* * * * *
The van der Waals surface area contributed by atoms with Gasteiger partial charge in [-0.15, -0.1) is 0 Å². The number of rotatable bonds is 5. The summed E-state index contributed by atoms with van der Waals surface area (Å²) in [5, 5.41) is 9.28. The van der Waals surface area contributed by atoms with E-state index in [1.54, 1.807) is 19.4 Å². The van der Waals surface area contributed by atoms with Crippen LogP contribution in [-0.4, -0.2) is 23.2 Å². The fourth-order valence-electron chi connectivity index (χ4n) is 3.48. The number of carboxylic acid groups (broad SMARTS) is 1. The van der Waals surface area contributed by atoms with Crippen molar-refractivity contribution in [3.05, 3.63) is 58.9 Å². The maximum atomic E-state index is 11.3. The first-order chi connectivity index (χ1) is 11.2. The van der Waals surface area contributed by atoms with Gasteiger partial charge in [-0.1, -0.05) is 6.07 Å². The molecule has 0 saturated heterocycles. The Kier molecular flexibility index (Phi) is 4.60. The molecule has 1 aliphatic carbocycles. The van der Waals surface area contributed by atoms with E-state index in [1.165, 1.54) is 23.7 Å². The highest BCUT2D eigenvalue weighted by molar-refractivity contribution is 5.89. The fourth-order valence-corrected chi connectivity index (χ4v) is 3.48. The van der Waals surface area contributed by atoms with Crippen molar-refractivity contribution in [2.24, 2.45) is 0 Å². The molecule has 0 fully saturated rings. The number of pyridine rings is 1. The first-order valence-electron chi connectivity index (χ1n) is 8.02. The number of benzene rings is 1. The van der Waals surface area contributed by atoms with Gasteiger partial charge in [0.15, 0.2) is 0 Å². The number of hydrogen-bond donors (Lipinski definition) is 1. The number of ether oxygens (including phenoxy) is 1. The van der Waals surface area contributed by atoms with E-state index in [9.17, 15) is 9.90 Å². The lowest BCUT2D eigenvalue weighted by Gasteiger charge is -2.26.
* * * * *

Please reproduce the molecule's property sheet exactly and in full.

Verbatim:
The van der Waals surface area contributed by atoms with Gasteiger partial charge in [-0.15, -0.1) is 0 Å². The number of rotatable bonds is 5. The summed E-state index contributed by atoms with van der Waals surface area (Å²) in [5, 5.41) is 9.28. The van der Waals surface area contributed by atoms with E-state index in [1.54, 1.807) is 19.4 Å². The van der Waals surface area contributed by atoms with Crippen LogP contribution in [-0.4, -0.2) is 23.2 Å². The fourth-order valence-electron chi connectivity index (χ4n) is 3.48. The number of carboxylic acid groups (broad SMARTS) is 1. The van der Waals surface area contributed by atoms with Crippen molar-refractivity contribution in [3.05, 3.63) is 58.9 Å². The maximum atomic E-state index is 11.3. The first-order chi connectivity index (χ1) is 11.2. The van der Waals surface area contributed by atoms with Gasteiger partial charge in [-0.1, -0.05) is 6.07 Å². The molecule has 0 saturated heterocycles. The Kier molecular flexibility index (Phi) is 4.60. The molecule has 1 aliphatic carbocycles. The van der Waals surface area contributed by atoms with E-state index in [1.165, 1.54) is 23.7 Å². The highest BCUT2D eigenvalue weighted by molar-refractivity contribution is 5.89. The fourth-order valence-corrected chi connectivity index (χ4v) is 3.48. The van der Waals surface area contributed by atoms with Crippen molar-refractivity contribution in [2.24, 2.45) is 0 Å². The molecule has 0 fully saturated rings. The number of pyridine rings is 1. The first-order valence-electron chi connectivity index (χ1n) is 8.02. The number of benzene rings is 1. The van der Waals surface area contributed by atoms with Gasteiger partial charge in [0.15, 0.2) is 0 Å². The number of hydrogen-bond donors (Lipinski definition) is 1. The number of ether oxygens (including phenoxy) is 1. The van der Waals surface area contributed by atoms with E-state index in [9.17, 15) is 9.90 Å². The lowest BCUT2D eigenvalue weighted by Gasteiger charge is -2.26.